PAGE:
A sweet book about an unlikely softball team, Sana Sharma
September 02, 2021
Slice of Heaven by Des O’ Leary is a wonderful book about softball and a bunch of young people surprised by sport.
The story begins after school in detention at Mamawahe High School where Mr Orchard is trying to take the roll because there are over 20 students for that one detention. The junior softball team has not shown up and there is a team coming to play against them at that very moment so some of the rubbish-picking students from detention have to play.
There are a lot of different people in this story, as there are a lot of players on a softball team. There is Sione, who at first looks like the target for the school bully Jordan. There’s also Charity, Tesha and Alice who love to make fun of the boys. Next, we have Sione’s best friend TJ who lives close by and is really funny – he gets into trouble quickly – and his sister Leilani who is in charge of the gear as it is a boy’s softball team. I have to say she has a blast watching her brother struggle to play. We also have Deepak who doesn’t like to play, and Raj who finds it alright. Nigel and Oko who get mad at the others and Junior who is actually a senior. Redemption is a guy who is used to being alone and lastly, we have Hieu who isn’t in the team at the moment but may be thinking of joining. They have two coaches for their team: Miss Moala and Mr Green.
One of the massive challenges for this team is that pretty much none of them have ever played softball and are not at all interested to learn… not at first, but they are in the team now so they better learn how to score some points.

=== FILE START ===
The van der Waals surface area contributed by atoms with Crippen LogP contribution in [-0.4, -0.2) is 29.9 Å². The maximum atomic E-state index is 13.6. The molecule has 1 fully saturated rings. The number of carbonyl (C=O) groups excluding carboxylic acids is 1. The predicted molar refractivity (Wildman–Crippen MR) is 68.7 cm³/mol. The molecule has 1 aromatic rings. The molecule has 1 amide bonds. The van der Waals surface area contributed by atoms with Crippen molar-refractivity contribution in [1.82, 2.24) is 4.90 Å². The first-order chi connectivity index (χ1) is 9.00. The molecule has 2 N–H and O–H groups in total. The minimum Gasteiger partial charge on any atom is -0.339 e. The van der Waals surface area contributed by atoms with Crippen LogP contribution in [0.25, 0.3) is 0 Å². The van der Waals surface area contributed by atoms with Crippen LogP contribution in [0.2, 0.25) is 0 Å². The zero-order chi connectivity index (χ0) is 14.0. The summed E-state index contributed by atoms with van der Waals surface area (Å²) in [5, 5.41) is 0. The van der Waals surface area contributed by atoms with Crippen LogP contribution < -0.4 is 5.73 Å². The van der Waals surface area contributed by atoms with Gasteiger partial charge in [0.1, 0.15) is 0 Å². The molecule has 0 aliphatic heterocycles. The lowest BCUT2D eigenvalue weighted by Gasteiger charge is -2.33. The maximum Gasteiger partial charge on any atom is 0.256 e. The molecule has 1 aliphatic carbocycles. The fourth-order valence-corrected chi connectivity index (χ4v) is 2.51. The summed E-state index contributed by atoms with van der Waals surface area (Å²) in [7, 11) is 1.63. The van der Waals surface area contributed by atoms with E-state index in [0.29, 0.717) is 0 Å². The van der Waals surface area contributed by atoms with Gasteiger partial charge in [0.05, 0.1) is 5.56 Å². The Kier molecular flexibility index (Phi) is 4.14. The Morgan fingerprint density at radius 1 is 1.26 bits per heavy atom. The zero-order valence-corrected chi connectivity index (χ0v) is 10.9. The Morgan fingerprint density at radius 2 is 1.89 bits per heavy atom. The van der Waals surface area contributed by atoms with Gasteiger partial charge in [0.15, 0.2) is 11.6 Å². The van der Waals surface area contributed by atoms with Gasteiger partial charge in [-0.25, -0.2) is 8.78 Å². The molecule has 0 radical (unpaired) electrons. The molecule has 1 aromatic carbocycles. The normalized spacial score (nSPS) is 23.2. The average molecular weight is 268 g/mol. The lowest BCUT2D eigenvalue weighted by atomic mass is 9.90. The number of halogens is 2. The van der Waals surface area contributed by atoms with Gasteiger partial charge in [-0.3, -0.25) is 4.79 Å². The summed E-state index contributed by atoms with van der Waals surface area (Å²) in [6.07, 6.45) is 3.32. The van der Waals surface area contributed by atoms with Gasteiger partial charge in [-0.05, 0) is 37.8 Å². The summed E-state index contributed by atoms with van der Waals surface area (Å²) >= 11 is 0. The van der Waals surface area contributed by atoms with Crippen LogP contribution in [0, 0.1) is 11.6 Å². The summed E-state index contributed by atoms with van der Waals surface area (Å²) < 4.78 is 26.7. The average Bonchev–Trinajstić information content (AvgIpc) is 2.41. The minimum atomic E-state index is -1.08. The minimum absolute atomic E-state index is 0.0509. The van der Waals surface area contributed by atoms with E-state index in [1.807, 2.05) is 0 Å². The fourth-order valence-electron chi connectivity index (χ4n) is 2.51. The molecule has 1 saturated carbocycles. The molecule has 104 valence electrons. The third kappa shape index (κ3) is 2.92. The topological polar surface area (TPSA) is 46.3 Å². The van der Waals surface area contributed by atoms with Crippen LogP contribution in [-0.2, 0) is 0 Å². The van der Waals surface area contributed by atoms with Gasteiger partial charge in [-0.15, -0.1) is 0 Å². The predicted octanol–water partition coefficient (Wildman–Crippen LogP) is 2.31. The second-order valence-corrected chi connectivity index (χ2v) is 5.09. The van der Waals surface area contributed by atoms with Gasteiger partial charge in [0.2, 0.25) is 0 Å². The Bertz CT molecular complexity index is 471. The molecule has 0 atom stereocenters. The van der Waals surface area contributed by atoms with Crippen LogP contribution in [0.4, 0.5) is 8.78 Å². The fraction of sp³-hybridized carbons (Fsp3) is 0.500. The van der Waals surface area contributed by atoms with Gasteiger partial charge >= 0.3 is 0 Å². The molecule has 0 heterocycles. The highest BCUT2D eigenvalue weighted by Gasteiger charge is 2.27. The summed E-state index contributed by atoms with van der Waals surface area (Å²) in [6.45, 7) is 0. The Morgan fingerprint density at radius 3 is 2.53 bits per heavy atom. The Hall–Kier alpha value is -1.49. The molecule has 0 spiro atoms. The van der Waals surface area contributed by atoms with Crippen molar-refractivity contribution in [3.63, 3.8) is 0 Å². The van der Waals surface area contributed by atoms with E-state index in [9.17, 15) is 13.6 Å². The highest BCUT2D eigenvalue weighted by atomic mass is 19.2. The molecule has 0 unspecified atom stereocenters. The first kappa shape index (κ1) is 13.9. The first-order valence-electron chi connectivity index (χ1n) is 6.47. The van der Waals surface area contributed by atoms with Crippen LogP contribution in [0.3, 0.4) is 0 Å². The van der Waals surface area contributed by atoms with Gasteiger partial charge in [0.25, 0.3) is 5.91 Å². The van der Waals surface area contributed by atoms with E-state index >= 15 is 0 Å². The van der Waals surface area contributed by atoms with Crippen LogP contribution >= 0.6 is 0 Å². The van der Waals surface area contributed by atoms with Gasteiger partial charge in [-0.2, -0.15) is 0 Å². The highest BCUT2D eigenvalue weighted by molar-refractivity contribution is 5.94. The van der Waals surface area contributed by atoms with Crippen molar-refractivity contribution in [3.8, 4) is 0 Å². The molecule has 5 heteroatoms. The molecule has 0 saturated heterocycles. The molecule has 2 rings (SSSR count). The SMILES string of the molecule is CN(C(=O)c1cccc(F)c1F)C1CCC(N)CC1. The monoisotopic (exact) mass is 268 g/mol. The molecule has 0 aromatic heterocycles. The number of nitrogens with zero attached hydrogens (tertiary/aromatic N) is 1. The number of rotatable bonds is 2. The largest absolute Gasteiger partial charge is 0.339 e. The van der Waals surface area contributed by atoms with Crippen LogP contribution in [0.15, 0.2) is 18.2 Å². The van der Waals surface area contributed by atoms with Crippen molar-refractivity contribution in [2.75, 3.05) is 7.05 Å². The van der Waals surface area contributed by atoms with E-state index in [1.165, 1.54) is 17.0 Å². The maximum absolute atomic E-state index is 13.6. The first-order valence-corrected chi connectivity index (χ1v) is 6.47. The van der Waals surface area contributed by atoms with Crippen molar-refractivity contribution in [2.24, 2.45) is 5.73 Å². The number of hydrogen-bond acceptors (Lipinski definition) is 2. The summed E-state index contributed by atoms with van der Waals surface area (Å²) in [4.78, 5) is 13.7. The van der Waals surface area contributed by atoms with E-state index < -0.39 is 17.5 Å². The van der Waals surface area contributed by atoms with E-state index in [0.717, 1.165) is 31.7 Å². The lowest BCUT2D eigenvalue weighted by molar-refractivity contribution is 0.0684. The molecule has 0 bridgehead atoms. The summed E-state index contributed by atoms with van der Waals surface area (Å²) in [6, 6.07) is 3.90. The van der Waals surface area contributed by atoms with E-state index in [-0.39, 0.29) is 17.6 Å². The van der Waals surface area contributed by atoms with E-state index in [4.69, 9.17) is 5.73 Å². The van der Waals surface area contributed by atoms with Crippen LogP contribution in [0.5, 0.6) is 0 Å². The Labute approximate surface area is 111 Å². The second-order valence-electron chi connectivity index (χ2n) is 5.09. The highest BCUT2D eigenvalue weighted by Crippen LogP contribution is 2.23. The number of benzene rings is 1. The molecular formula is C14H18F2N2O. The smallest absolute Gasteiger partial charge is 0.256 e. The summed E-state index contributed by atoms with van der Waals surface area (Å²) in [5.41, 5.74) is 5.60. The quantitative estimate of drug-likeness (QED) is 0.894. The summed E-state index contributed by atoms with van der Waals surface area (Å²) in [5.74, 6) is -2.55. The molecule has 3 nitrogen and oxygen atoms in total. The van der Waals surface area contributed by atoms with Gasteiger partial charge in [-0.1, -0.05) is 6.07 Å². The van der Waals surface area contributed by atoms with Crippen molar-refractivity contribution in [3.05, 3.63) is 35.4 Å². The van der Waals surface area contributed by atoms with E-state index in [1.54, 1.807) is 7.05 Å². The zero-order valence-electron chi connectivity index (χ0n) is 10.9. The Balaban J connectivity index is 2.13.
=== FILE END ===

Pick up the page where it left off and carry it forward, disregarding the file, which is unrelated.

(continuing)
A couple more problems encountered by the team: Sione has to do too much work and he tells TJ’s family that Leilani is pretty. Raj has a fight with his parents about sport and ends up getting too much money. There are also so many gangs around in the park.
I enjoy how Slice Of Heaven is written in a clear and descriptive way. The storyline is really interesting and well thought out. Des O’ Leary focuses on one specific thing – softball – and describes it from the perspective of every character: so much so that I thought I was really there, listening to their conversations.
If his aim was to create a sweet and fun book it was achieved. He wrote the book in a very descriptive way about his favourite sport and I thought it was really creative. I got to see so many different people with different ideas, takes and preferences and friendships.
Finally, I’d like to recommend this book to teen readers, whether you are interested in softball or not, and if you’re trying to live sweet lives in a slice of heaven.
- Sana Sharma is 12 and lives in Hamilton.